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Off to the races: More Rand Paul than George W. Bush?

Jonathan Martin on social conservatives fighting back: “The preferred plot line for many in the GOP establishment for revitalizing their party goes something like this: They move to a more libertarian stance on key social issues — particularly same-sex marriage — and the Bible-thumping, evangelical wing of the party meekly complies, realizing times have changed. One problem with that scenario, however: The Christian Right, while a diminished force, doesn’t like how that story ends at all.”

Just saying, but doesn’t this sound a whole lot more like Rand Paul’s party than George Bush’s?

“Republican strategist Ed Gillespie said Sunday he ‘wouldn't have any problem’ with a Republican Party platform in 2016 that calls for traditional marriage,” Politico says. “Appearing on ‘Fox News Sunday’ the former senior adviser to Mitt Romney's presidential campaign said, ‘I don't ever think you'd ever see the Republican Party platform say 'we're in favor' of same-sex marriage.’”

Hillary Clinton’s slated to give her first speech April 24th at the National Multi Housing Council in Dallas. CNN notes: “Her husband, former president Bill Clinton, has earned at least $89 million in speech-related income since leaving office.”

The Sunday New York Times: “Hillary Clinton left the State Department nearly two months ago, but she still needs a staff to keep up with the considerable business of being Hillary Clinton. A half-dozen people now work for the former secretary of state and Democratic presidential candidate in a tiny corporate space on Connecticut Avenue in Washington, in what is called her “transition office.”

“Transition to what, Mrs. Clinton and her aides have not yet said. But the question hovers over her every move and has frozen in place the very early — but for some potential candidates, very important — presidential maneuvering on the Democratic side.”

In the Las Cruces Sun-News, New Mexico Gov. Susana Martinez (R) touts a jobs package that has received bipartisan support in the state. “The New Mexico Jobs Package cuts the business tax rate from 7.6 percent to 5.9 percent. The 7.6 percent rate is the highest in the region and at 5.9 percent, New Mexico will be more in line with neighboring states. This will help attract new job-creating businesses to our state and help existing businesses grow. The new reforms will also spur manufacturing by ending the practice of penalizing New Mexico manufacturers for exporting their goods to other states or countries. New Mexico leads the nation in export growth, and this tax reform will help build upon our success by encouraging existing manufacturers to expand while attracting new employers to our state.”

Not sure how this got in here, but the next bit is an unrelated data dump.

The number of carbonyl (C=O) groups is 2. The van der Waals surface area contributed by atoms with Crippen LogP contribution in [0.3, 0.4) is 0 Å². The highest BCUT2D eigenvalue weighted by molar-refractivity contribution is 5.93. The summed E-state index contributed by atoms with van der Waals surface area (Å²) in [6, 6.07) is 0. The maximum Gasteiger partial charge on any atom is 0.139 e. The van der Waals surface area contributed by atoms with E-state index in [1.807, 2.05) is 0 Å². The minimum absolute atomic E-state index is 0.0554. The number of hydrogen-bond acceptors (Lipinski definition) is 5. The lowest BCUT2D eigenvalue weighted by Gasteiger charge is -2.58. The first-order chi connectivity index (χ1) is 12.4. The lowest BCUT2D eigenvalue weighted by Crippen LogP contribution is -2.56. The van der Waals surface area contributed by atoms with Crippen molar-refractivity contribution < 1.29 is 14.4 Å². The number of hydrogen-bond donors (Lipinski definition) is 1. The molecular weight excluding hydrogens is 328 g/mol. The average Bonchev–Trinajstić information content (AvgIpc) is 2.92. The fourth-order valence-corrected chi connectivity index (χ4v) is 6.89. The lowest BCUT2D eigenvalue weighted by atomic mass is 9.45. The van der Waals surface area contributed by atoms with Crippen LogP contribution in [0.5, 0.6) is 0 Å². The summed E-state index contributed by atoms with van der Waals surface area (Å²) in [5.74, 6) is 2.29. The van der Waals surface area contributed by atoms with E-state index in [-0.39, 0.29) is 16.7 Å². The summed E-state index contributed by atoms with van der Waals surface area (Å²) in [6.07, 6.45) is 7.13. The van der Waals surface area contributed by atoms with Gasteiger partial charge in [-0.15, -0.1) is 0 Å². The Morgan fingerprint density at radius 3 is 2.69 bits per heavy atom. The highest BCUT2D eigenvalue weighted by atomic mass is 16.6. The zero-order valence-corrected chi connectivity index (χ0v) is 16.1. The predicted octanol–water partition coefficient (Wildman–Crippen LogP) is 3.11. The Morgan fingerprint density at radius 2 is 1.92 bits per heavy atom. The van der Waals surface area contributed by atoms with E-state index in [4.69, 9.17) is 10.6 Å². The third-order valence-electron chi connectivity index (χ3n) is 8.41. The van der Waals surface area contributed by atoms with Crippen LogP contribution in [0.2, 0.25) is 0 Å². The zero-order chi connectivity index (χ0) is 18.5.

IOWA: “Two civil rights groups have sued Iowa Secretary of State Matt Schultz to halt a new state rule allowing people to be removed from voter registration lists if their citizenship is questioned,” the AP writes.

SOUTH CAROLINA: Mark Sanford is seen as the favorite Tuesday in the Republican run-off for SC-1. And this goes a long way in explaining why: Said one woman in the district, per AP: "I believe he has come full circle," she said. "I believe he has found peace with God. If God forgives, I forgive, and we should go forward and put this man back in office."

Sanford may be benefiting from a changed district, as a professor at the Citadel told The State. “Dropping Horry and Georgetown, it has made this district much more Libertarian-leaning, much more fiscally conservative to the point that social issues aren’t nearly as important to the average Republican voter,” said Scott Buchanan, a political science professor at The Citadel in Charleston. “I don’t think it’s necessarily making it friendly for Democrats, but making it more friendly for those who run a fiscally conservative platform. People more willing to give you a pass on the social issues.”

The State profiles Elizabeth Colbert Busch (D), who would be waiting for Sanford in a general election if he wins. The paper says no Democrat has held this congressional seat in more than three decades, since 1980. She’s one of 11 children; her father was a doctor at the Medical University of South Carolina, but he died in a plane crash when she was 19. Busch is divorced from a man who was later arrested in Florida and featured on “America’s Most Wanted” as a “scam artist.”

Busch’s job: She was “director of sales and marketing for Orient Overseas Container Line and, more recently, as director of business development at Clemson University’s Restoration Institute.”